My colleague Norbert Westland asked me if I could explain the noticeable difference in network throughput between two Windows Server 2008 virtual machines on the same physical server in a Hyper-V R2 cluster compared to an identical file copy between the same VM and a physical host or from the physical host to the VM.
HP c7000 enclosure with a few BL460c G6 blades
HP Virtual Connect Flex-10
HP Brocade Blade SAN Switches
Five 500GB Cluster Shared Volumes, spread across 10 Fibre Channel disks configured with VRAID5; the EVA virtual disks are spread across both array controllers)
Thanks to Flex-10 we could split up the dual 10Gb ports on the HP blade server into four flexNICs with appropriate network speeds.
Management Team: 2Gb/s
Live Migration Team: 2 Gb/s
VM Network Team: 14Gb/s
VM Network DMZ Team: 2 Gb/s
VM to VM tests
When copying a number of files between the two VM’s we saw a speed of 30MB/sec. In this case the datacopy only traversed the virtual network adapter of VM1, across the VMBus directly to the virtual network adapter of VM2. No physical network was touched at all.
A similar test was performed between VM1 and VM2 on different nodes in the cluster. In this example the path was extended from the VMBus in VM1 to the physical VM Network Team of the one cluster node to the physical VM Network Team of the second cluster node and back to the VMBus and the virtual network adapter of VM2. The result was almost identical. So far so good.
VM to Physical (and vice versa)
When copying the same amount of data from either VM1 or VM2 to the physical host, the speed consistently increased to 100MB/sec. This sounded like bad news. What could explain this enormous difference in throughput.
Did the VM have an emulated or a synthetic network adapter installed? In our case the Hyper-V integrations were installed and the much faster hypervisor aware network adapter was configured.
Were there any hidden network adapters still left behind from? Using set devmgr_show_nonpresent_devices=1 did not reveal any hidden network adapters in device manager.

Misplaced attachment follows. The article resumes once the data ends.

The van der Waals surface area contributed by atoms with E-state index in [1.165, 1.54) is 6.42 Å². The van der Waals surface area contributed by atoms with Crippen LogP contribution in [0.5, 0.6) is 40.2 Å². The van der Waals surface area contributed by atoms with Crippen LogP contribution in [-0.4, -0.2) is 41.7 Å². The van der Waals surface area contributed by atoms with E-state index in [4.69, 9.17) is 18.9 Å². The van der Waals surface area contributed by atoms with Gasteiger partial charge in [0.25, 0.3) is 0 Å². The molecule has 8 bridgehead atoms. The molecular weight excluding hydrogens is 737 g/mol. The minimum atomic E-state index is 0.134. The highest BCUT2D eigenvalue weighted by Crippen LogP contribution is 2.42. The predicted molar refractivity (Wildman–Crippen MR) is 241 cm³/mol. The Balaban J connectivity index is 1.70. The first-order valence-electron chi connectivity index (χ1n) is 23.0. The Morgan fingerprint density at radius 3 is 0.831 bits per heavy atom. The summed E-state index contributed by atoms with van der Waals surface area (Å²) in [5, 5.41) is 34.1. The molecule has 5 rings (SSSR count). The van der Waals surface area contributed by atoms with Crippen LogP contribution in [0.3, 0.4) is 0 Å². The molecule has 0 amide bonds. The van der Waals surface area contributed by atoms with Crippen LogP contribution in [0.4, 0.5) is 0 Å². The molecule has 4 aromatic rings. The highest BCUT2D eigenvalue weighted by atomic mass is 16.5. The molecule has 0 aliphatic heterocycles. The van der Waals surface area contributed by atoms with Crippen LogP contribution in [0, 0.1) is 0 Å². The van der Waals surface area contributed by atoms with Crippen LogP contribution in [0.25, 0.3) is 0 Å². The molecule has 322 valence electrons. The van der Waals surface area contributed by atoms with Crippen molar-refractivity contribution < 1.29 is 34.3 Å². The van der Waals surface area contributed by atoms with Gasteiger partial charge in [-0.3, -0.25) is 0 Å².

Were network optimizations turned on on the virtual network adapter? Optimizations were turned on.
Are supported network drivers and teaming software installed? All network software was up-to-date.
After some search we found that several other people had experienced disappointing performance in network speed. On many occasions there were references to disabling TCP Offload. The HP blade server contains an embedded NC532i Flex-10 10GbE Multifunction Network adapter which supports which supports TCP Offload and Large Send Offload.
Results with TCP Offload disabled
The VM to Physical and Physical to VM copy test remained at 100MB/sec so that switch did not do much for this test.
However, the VM to VM test jumped to 100MB/sec and higher after the change. The two VM’s could be on one host or on separate hosts in the cluster. The speed would remain the same.
In the end the difference in network throughput disappeared and physical and virtual were fully on par again.
Because I was aware that virtualization MVP Aidan Finn (@joe_elway on Twitter) was also running almost the same kind of hardware, I asked Aidan if he could post his results as well.
The next day I saw this great post:
Microsoft has published a whitepaper on network optimization in Windows Server 2008 R2 which discusses all new networking features:
Whitepaper in HTML:
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